Russian firm says jet was shot down by outdated version of BUK missile that is not used by Russian military
MOSCOW: The Russian maker of BUK missiles on Tuesday sought to discredit findings of an official inquiry into the downing of a Malaysia Airlines jet over rebel-held eastern Ukraine last year.
International investigators have concluded after a 15-month probe that Malaysia Airlines flight MH17 was shot down by a Russian-made BUK fired from rebel-held eastern Ukraine, a Dutch paper said Tuesday just hours ahead of the official report.
Read: Inquiry finds MH17 shot down by Russian-made BUK missile: Dutch paper
State-controlled Russian firm Almaz-Antey showed videos of a BUK missile being exploded close to the nose of decommissioned Ilyushin plane.
The experiment, it said, disproved claims the missile was shot down from Snizhne, a village controlled by pro-Russian rebels.
Instead they said the passenger jet seems to have been shot down from territory disputed by insurgents and Ukrainian troops, and by an outdated version of the BUK missile that is no longer in use by the Russian military.
“The results of the experiment completely dispute the conclusions of the Dutch commission about the type of the rocket and the launch site,” said Yan Novikov, director of Almaz-Antey, which has been put under Western sanctions.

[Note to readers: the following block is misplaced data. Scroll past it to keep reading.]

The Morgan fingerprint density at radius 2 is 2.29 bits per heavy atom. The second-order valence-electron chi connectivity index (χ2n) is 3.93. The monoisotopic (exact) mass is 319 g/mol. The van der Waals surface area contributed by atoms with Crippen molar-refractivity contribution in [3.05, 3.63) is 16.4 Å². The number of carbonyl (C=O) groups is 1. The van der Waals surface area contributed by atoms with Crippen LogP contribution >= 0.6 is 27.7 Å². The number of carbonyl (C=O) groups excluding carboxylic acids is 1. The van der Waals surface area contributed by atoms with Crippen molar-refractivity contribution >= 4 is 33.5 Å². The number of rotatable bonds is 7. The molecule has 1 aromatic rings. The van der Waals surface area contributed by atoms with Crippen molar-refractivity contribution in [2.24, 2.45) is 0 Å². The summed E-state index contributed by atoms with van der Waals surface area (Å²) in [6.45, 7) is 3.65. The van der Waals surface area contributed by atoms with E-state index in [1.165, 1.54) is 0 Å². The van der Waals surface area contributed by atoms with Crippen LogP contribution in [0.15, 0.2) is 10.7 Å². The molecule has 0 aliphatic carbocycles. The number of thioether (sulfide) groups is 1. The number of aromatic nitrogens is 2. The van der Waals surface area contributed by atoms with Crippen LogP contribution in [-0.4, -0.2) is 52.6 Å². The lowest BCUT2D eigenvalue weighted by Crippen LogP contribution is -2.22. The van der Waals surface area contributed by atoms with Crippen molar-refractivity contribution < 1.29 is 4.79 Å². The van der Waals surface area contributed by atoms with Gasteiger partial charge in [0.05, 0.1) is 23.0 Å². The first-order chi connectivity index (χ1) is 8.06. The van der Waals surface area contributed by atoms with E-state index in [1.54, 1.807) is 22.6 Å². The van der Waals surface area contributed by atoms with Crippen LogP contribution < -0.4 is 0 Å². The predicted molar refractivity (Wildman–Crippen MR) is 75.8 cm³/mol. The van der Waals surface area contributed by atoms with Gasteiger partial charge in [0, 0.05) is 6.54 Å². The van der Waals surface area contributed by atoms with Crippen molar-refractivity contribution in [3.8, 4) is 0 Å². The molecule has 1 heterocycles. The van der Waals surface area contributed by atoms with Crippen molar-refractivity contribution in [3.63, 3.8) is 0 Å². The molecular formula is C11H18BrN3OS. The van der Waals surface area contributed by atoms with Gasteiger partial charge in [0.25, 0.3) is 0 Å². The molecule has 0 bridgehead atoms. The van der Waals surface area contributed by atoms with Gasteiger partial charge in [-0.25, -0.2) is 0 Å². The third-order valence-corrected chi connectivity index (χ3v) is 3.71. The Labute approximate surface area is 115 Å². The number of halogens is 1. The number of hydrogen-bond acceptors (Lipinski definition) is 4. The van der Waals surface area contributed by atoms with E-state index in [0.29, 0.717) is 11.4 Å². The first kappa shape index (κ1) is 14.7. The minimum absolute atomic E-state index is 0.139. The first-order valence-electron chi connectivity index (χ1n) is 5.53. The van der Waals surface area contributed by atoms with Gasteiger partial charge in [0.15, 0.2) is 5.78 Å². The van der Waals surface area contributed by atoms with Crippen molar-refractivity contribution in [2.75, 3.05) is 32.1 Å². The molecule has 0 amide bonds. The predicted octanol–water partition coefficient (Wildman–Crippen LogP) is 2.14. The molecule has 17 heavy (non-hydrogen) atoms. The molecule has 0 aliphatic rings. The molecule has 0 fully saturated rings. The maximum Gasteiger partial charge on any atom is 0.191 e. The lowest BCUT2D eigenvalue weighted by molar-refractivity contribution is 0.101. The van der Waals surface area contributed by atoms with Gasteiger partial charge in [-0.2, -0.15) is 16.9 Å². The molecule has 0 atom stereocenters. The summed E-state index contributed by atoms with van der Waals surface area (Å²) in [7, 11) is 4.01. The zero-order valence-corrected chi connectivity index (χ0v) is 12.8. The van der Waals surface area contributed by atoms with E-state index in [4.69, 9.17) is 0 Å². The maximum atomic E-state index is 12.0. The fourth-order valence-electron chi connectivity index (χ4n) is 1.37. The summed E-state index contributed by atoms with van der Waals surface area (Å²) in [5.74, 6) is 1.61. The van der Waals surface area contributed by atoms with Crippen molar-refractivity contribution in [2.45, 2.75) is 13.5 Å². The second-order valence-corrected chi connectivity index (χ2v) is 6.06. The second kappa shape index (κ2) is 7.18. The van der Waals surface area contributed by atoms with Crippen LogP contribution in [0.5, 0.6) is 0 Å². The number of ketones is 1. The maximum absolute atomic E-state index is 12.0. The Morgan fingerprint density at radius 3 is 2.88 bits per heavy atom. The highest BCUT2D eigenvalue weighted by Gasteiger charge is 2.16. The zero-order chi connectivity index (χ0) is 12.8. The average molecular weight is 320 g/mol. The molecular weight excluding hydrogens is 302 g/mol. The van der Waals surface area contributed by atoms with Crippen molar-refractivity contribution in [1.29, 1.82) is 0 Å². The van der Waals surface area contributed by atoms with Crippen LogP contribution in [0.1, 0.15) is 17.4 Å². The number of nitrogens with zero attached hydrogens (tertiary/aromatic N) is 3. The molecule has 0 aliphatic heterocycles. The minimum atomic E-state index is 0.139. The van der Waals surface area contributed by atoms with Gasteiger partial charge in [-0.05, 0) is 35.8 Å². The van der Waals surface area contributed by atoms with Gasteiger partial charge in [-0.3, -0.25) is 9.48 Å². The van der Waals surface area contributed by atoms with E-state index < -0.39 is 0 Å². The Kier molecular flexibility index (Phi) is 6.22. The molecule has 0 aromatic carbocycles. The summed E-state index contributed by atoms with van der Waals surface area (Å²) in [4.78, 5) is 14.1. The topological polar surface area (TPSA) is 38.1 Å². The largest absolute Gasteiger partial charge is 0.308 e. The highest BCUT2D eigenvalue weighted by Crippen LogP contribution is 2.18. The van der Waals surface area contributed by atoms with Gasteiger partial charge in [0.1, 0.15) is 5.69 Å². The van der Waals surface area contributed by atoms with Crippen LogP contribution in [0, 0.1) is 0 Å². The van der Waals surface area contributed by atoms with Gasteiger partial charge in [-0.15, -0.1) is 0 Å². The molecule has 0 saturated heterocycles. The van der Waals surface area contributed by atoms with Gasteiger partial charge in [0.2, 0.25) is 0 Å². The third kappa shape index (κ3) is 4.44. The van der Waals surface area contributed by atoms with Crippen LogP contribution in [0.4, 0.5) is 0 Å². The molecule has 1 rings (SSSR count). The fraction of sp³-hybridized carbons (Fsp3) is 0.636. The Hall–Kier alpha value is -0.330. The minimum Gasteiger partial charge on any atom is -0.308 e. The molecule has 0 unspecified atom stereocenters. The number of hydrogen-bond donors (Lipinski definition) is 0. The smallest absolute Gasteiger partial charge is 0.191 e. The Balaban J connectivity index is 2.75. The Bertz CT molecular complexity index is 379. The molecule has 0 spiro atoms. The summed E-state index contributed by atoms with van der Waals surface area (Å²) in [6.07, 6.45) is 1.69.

The firm’s glitzy presentation — which saw reams of slides projected on a giant screen — was carried live by Russia’s state-run media.
It is expected to form a central plank of Moscow’s rebuttal to the report from the international inquiry.
“Today we can definitively say that if the Boeing was shot down by a BUK missile system then it was hit by a 9M38 from the area of Zaroshchenske village,” company official Mikhail Malyshevsky said.
Read: Families brace for final MH17 air crash report
This older missile is banned from use by Russian military as its expiration date passed in 2011, the company said.
The firm in July suggested the missile could have been the 9M38M1 model, which is a later version of the weapon.
But tests now proved that the earlier type was used, it said on Tuesday.
Other theories floated by Russia over the past year included usage of an air-to-air rocket, possibly Israeli-made, launched by a Ukrainian plane.
All 298 people — some two-thirds of whom were Dutch — aboard the doomed Boeing-777 from Amsterdam to Kuala Lumpur were killed when it was blown out of the air over rebel-held east Ukraine on July 17 2014.
Ukraine and its allies in the West have consistently accused rebels for downing the jet with a BUK missile system that was likely supplied by Russia, which Moscow denies.